Let us say I have a rigid body, B. Let us say I have a normal vector n. And let us say I have another direction vector a. I need to rotate my rigid body such that n aligns with a. For the purposes of this question, let us assume that the normal vector n and B share the same frame of reference. I understand this is an under-constrained problem, since the rigid body can be free to rotate around the axis a after being aligned. Let us call this angle of rotation as $\theta$ Is there a way to get this rotation matrix parameterized by $\theta$, such that I can plug in different values of $\theta$ and I can obtain a rigid body pose?



1 Answer 1


Assuming you are working in 3-dimensions, this is exactly what the cross-product does. To find the vector of rotation that rotates $\mathbf{n} \in \mathbb{R}^{3}$ into $\mathbf{a} \in \mathbb{R}^{3}$, we have:

$$\mathbf{e} = \mathbf{n} \times \mathbf{a} = (||\mathbf{n}||\ ||\mathbf{a}|| \sin(\theta)) \cdot \mathbf{u}$$

where $||\cdot||$ represents the 2-norm, $\theta$ represents the angle of rotation between $\mathbf{a}$ and $\mathbf{n}$, and $\mathbf{u} \in \mathbb{R}^{3}$ represents the axis of rotation. Now, to rotate $\mathbf{n}$ onto $\mathbf{a}$. Via the Rodrigues' rotation formula, we have:

$$\mathbf{n}_{\mathbf{a}} = \cos(\theta) \mathbf{n} + \sin(\theta)(\mathbf{u} \times \mathbf{n}) + (1-\cos(\theta))(\mathbf{u} \cdot \mathbf{n})\mathbf{u}$$

Where $\theta$ and $\mathbf{u}$ are the same values as described originally. We solve for them as:

$$ \mathbf{u} = \frac{\mathbf{e}}{||\mathbf{e}||} \\ \theta = \arccos(\frac{\mathbf{n} \cdot \mathbf{a}}{||\mathbf{n}|| \ ||\mathbf{a}||})$$

It should be noted that we use $\arccos$ instead of $\arcsin$ as this will return an angle from $0$ to $\pi$, which is a better representation of the angle between two vectors. You might notice that $\mathbf{e} = \mathbf{0}$ when $\theta = \pi$. This is the case as the cross product is undetermined in these configurations (we have an infinite number of vectors that we could rotate about to achieve our goal). As you mentioned, this is one of the issues with the problem you have posed, but luckily it only occurs in one specific case and hard-coded solutions can be made to handle this fringe case.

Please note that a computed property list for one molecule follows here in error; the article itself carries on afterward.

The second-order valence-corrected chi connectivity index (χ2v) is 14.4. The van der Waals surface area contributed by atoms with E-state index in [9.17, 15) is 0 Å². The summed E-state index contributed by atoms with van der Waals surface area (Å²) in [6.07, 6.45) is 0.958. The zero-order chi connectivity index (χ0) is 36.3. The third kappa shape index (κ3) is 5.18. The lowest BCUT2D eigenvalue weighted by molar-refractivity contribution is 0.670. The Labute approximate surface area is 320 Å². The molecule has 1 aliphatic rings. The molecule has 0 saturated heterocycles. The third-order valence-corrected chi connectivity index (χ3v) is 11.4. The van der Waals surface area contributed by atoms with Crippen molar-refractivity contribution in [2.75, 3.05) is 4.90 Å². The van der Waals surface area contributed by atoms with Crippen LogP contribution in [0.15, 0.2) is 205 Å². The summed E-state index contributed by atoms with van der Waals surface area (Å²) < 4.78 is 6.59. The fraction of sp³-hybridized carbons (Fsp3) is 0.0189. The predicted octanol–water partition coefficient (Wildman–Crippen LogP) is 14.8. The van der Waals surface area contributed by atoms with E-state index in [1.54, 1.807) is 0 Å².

Now, to obtain a rotation matrix that will perform the same rotation for the rest of the vectors associated with body B, we have:

$$ \mathbf{R} = \exp(\mathbf{K}\theta) = \mathbf{I} + \sin(\theta)\mathbf{K} + (1-\cos(\theta))\mathbf{K}^{2} $$

where $\mathbf{K} = [\mathbf{u}]_{\times}$ is the cross-product matrix:

$$ \mathbf{K} \triangleq \left[ \begin{array}{ccc} 0 & -u_{3} & u_{2} \\ u_{3} & 0 & -u_{1} \\ -u_{2} & u_{1} & 0 \end{array} \right]$$

Again, you will need to handle the case where $\mathbf{n}$ and $\mathbf{a}$ are parallel and opposite direction as an independent case, solving for $\mathbf{u}$ and $\theta$ still. Once this is handled, this method should work generally for any $\mathbf{n}$ and $\mathbf{a}$.


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